IBON Foundation, as an organization that promotes information, education and alternative analysis on various socioeconomic issues, is deeply concerned about the failure of the Supreme Court (SC) to immediately act on petitions questioning Republic Act (RA) 10175 or the Cybercrime Prevention Act of 2012.
Given the urgency of the issue, the SC should have acted with due swiftness on the seven petitions filed so far before the High Court against the Cybercrime Law, which becomes effective starting today. But because it deferred action, it further fuels the controversy that has already triggered protests from netizens, including from hackers who have taken down several government websites since last week.
Judicial wisdom dictates that the SC intervene and at least temporarily stop the implementation of the Cybercrime Law given the very wide public opposition to it until the contentious issues on its legality and constitutionality have been fully resolved. It is unfortunate that the SC chooses not to exercise its discretion and this is detrimental to the public interest.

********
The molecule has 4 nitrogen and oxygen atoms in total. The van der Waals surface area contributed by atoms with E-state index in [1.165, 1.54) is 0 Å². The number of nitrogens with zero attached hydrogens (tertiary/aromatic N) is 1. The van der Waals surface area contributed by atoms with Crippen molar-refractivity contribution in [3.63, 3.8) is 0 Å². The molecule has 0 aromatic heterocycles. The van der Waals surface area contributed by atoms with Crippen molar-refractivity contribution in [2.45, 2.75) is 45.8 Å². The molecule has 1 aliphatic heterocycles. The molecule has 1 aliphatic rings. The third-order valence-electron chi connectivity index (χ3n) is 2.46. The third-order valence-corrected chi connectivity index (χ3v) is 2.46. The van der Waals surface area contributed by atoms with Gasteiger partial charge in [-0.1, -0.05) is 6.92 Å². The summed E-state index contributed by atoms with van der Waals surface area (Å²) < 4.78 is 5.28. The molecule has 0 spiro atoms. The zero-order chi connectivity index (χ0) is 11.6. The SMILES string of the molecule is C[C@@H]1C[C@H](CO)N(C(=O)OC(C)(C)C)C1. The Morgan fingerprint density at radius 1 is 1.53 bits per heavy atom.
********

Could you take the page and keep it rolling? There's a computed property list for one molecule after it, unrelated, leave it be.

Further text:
Like many groups in this digital age, IBON maximizes information and communication technology, especially the internet, in promoting its advocacies. As such, we share the legitimate concerns expressed by media groups, people’s organizations, advocacy groups and individual netizens on the serious implications of the Cybercrime Law on our civil rights, in particular to freedom of speech and of the press, privacy and due process.
IBON, by the nature of our work which is to provide alternative research and analysis that are often opposed to official government line as well as of powerful and influential groups like big business, has become more vulnerable to harassment or intimidation because of the Cybercrime Law. While we have been responsibly carrying out our work through the use of objective data, we will always be wary knowing that people or interests that we may offend are now armed with a new and more potent tool for repression.
We were founded during the dark years of Martial Law, out of the need for an alternative source of data and information on the real national situation because the late dictator Ferdinand Marcos had taken over the mass media. Today, 40 years since Martial Law was imposed and 26 years since the dictator was ousted by a popular uprising, we are still being confronted with Marcosian measures that harm our fundamental human rights. (end)